How to Raise Good Citizens – Fostering Multi-Generational Travel

“As soon as I saw you, I knew an adventure was about to happen.” – A. A. Milne, Winnie the Pooh

This was true the minute I spotted my husband, leaping lawn furniture to meet me. True, the moment I held our daughter in my arms. Sometimes adventure presents itself. Sometimes you have to seek it out. Either way, the importance of adventure to family life should not be underestimated.

I’m always surprised by families that don’t travel together. Even as a little girl, my family would take road trips – 9 people in a car – from Washington, DC to Pittsburgh, PA for lunch with the grandparents, aunts, and uncles. It didn’t matter to my parents that we spent twice as long in the car on a 5-hour drive as we did with our relatives. It was a way to stay connected.

If you agree that family connection is important, plan a trip with your parents and children and grandchildren. Re-connect. Rinse and repeat.

That’s how we’ve done it for all of my daughter’s life. When our daughter, Jackie, was born, we dreamed of the adventures we would have with her.

By the time Jackie was seven, one of the family jokes was that she could get you from one place to another, anywhere in the world. From her first flight at 2 months old, air travel never confused her. She thrived on it. As she grew, she took to the planes, trains, and automobiles as well as subways, buses, boats, bicycles, rickshaws, and horses.

An easy way to entertain her on car trips would be to throw random destinations at her so she could tell us how to get there.

Omaha to Chicago?

What part? The Bears Stadium. Queue the eyeroll. Parents can be so silly. Take a car or bus or taxi to the airport, flight to O’Hare, El to the Stadium. Next?

Omaha to Paris?

Okay. A little tougher. Car/bus/taxi to the airport, flight with connection thru Chicago or New York to Charles de Gaulle in Paris, with a taxi into the city since the airport transfers were unreliable.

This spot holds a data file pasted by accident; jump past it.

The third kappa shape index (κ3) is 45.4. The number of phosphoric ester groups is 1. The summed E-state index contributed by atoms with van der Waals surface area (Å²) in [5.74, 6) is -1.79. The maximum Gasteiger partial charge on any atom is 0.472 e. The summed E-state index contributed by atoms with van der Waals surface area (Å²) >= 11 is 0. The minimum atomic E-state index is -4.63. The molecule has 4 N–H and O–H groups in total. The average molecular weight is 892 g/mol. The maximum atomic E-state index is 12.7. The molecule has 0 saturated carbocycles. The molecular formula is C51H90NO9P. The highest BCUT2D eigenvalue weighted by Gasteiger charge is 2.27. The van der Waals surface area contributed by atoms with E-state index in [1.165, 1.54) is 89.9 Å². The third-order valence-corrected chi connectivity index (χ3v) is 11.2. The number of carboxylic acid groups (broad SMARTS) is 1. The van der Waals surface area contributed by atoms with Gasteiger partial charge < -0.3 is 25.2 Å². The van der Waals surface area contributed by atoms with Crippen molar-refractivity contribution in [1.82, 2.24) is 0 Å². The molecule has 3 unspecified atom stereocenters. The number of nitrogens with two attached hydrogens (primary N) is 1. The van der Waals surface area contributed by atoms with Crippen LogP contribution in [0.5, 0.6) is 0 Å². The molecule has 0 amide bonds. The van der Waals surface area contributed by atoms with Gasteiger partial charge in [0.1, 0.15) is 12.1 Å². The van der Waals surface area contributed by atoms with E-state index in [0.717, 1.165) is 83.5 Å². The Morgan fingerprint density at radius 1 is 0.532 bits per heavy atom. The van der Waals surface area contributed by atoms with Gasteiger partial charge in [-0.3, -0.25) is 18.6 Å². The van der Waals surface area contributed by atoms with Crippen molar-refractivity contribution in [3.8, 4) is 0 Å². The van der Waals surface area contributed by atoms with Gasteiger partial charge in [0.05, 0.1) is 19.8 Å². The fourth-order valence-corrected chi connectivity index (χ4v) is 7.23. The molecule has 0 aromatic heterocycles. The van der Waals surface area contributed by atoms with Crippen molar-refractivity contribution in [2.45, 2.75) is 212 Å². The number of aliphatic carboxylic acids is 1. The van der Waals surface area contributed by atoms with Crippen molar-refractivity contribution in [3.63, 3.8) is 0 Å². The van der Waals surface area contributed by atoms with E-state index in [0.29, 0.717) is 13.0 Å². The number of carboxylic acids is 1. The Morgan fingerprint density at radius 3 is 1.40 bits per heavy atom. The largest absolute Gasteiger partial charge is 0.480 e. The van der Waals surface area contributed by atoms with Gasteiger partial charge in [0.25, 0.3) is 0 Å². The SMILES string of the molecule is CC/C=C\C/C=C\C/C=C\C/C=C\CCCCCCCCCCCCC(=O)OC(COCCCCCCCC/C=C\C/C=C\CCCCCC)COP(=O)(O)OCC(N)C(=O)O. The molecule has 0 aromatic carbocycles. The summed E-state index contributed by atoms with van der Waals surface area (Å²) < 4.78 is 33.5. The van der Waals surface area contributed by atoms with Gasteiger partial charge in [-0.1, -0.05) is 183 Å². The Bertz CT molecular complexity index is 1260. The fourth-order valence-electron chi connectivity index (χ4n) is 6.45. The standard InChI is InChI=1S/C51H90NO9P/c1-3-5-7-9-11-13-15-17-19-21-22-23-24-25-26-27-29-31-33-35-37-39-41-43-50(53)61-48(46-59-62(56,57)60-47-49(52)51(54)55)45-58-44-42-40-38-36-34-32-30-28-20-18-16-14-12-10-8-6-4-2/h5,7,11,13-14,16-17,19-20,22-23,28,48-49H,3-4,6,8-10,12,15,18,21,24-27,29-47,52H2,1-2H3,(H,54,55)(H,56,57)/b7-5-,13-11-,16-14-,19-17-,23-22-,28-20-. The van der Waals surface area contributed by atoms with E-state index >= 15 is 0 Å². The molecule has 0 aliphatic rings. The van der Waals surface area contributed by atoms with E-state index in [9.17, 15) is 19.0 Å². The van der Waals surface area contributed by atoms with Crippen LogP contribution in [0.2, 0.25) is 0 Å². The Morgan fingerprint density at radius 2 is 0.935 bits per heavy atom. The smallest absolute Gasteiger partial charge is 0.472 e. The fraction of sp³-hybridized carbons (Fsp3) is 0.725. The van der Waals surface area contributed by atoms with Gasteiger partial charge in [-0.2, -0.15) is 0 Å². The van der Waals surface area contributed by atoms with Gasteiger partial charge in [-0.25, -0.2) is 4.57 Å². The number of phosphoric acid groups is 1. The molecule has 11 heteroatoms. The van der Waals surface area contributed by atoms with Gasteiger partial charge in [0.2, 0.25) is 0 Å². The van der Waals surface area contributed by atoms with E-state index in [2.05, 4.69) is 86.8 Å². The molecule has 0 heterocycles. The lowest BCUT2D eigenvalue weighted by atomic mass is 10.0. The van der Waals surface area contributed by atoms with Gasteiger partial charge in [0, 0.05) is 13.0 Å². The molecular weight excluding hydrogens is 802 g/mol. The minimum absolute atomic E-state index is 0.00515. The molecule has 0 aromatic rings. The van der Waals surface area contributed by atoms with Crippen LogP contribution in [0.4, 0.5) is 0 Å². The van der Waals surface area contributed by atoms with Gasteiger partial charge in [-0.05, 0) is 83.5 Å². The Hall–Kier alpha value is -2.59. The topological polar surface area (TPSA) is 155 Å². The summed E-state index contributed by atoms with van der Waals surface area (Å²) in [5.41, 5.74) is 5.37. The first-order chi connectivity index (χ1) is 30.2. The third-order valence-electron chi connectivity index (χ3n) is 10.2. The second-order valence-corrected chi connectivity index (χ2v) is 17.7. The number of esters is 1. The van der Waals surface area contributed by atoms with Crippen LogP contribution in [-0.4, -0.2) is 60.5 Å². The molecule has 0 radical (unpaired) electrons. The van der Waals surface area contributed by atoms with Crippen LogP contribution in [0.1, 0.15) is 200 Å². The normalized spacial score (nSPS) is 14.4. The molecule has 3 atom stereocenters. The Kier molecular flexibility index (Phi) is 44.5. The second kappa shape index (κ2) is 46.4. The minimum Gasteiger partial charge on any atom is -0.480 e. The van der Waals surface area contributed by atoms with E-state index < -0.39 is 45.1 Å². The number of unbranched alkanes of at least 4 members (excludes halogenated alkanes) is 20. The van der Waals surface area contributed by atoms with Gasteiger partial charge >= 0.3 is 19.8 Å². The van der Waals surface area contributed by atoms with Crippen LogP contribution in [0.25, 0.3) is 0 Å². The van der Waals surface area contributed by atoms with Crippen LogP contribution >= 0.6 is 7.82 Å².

Omaha to a tiny village in Africa?

Her answer to the question when she was little was: car/bus/taxi to the airport, flight to the big city in Africa, and she’d do research on whatever the equivalent of a rickshaw was for getting to the village you wanted and get back to you.

Fast forward 15 years.

The irony is not lost on me that, as I write this, she’s in the village of Bettanti in Senegal. Getting there requires an uncomfortable 7-hour car ride and an even more uncomfortable 2-hour boat trip from Dakar. For those interested, Dublin Airlink to the airport, connection through Lisbon (flight late so 24 bonus hours in Lisbon, thank you, Marriott!), flight to Dakar, 2-hour taxi to NGO housing.

She’ll earn her Master’s Degree in Development Practices or “sustainability” at the end of 2020. Jackie has been named Humanitarian of the Year and Philanthropist of the Year by the Carter Center, and we relate much of her good citizenship to traits she learned at home and developed through travel.

Parents: Give the Gift of Adventure

We no longer “need” material things. We have enough. We give each other the gift of adventure for celebrations.

Please don’t confuse “adventure” with “expensive.” Travel needn’t be costly.

You can take supremely inexpensive trips in your own backyard. Local events are often free, so the only cost may be the gas it takes to get there. Outdoor adventures are often as inexpensive as the park pass entry (tip: invest in an annual pass to save even more).

Adventure, to us, means something outside the daily work/home/sleep continuum.

When I moved to Prescott, Arizona, Jackie got me line dancing. Boots ‘n all. When she went to college in Washington, DC, I got her a summer pass to kayak or stand-up-paddleboard on the Potomac River from Georgetown to the Monuments.

When I visited D.C., we went kayaking together. As with skiing, her skills exceeded mine. She helped me in and out of the kayak at the pier and through the shallow marsh on the west side of the river. Her ability to teach and assist me always impresses. There may be no better feeling as a parent than when you see your child surpass you at something meaningful, then stop to help you catch up. She not only helps the world; she helps me, too.

Whenever we can plan coinciding time away from work and school respectively, we take big trips. Last year, we visited 4 continents, two new to us – Oceania and South America.